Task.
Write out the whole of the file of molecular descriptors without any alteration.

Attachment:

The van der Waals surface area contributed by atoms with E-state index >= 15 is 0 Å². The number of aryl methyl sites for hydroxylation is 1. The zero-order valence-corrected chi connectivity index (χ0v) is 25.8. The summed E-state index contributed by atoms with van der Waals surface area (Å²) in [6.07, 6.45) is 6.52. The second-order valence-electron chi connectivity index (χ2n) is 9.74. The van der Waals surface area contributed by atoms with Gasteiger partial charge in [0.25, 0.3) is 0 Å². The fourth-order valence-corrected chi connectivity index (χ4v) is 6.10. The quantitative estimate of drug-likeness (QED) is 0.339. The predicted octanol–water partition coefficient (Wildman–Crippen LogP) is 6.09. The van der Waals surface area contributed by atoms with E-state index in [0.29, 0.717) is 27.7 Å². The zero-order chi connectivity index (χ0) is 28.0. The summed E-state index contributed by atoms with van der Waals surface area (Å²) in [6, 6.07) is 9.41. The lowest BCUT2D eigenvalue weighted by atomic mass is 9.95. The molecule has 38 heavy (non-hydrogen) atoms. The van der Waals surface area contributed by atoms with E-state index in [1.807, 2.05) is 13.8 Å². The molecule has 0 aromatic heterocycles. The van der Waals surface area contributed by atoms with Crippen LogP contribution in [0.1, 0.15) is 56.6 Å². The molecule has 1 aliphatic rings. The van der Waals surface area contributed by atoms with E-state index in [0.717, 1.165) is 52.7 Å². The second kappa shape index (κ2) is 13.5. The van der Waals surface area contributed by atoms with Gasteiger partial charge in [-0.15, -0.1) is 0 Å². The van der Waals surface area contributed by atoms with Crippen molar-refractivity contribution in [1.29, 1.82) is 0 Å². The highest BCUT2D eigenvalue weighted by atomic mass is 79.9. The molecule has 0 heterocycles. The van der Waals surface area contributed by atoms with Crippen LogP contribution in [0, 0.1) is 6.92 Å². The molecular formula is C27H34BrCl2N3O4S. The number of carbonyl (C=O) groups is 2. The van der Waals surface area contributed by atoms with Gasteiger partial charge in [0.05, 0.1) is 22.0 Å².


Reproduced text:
The van der Waals surface area contributed by atoms with E-state index >= 15 is 0 Å². The number of aryl methyl sites for hydroxylation is 1. The zero-order valence-corrected chi connectivity index (χ0v) is 25.8. The summed E-state index contributed by atoms with van der Waals surface area (Å²) in [6.07, 6.45) is 6.52. The second-order valence-electron chi connectivity index (χ2n) is 9.74. The van der Waals surface area contributed by atoms with Gasteiger partial charge in [0.25, 0.3) is 0 Å². The fourth-order valence-corrected chi connectivity index (χ4v) is 6.10. The quantitative estimate of drug-likeness (QED) is 0.339. The predicted octanol–water partition coefficient (Wildman–Crippen LogP) is 6.09. The van der Waals surface area contributed by atoms with E-state index in [0.29, 0.717) is 27.7 Å². The zero-order chi connectivity index (χ0) is 28.0. The summed E-state index contributed by atoms with van der Waals surface area (Å²) in [6, 6.07) is 9.41. The lowest BCUT2D eigenvalue weighted by atomic mass is 9.95. The molecule has 38 heavy (non-hydrogen) atoms. The van der Waals surface area contributed by atoms with E-state index in [1.807, 2.05) is 13.8 Å². The molecule has 0 aromatic heterocycles. The van der Waals surface area contributed by atoms with Crippen LogP contribution in [0.1, 0.15) is 56.6 Å². The molecule has 1 aliphatic rings. The van der Waals surface area contributed by atoms with E-state index in [0.717, 1.165) is 52.7 Å². The second kappa shape index (κ2) is 13.5. The van der Waals surface area contributed by atoms with Gasteiger partial charge in [-0.15, -0.1) is 0 Å². The van der Waals surface area contributed by atoms with Crippen molar-refractivity contribution in [1.29, 1.82) is 0 Å². The highest BCUT2D eigenvalue weighted by atomic mass is 79.9. The molecule has 0 heterocycles. The van der Waals surface area contributed by atoms with Crippen LogP contribution in [0, 0.1) is 6.92 Å². The molecular formula is C27H34BrCl2N3O4S. The number of carbonyl (C=O) groups is 2. The van der Waals surface area contributed by atoms with Gasteiger partial charge in [0.05, 0.1) is 22.0 Å².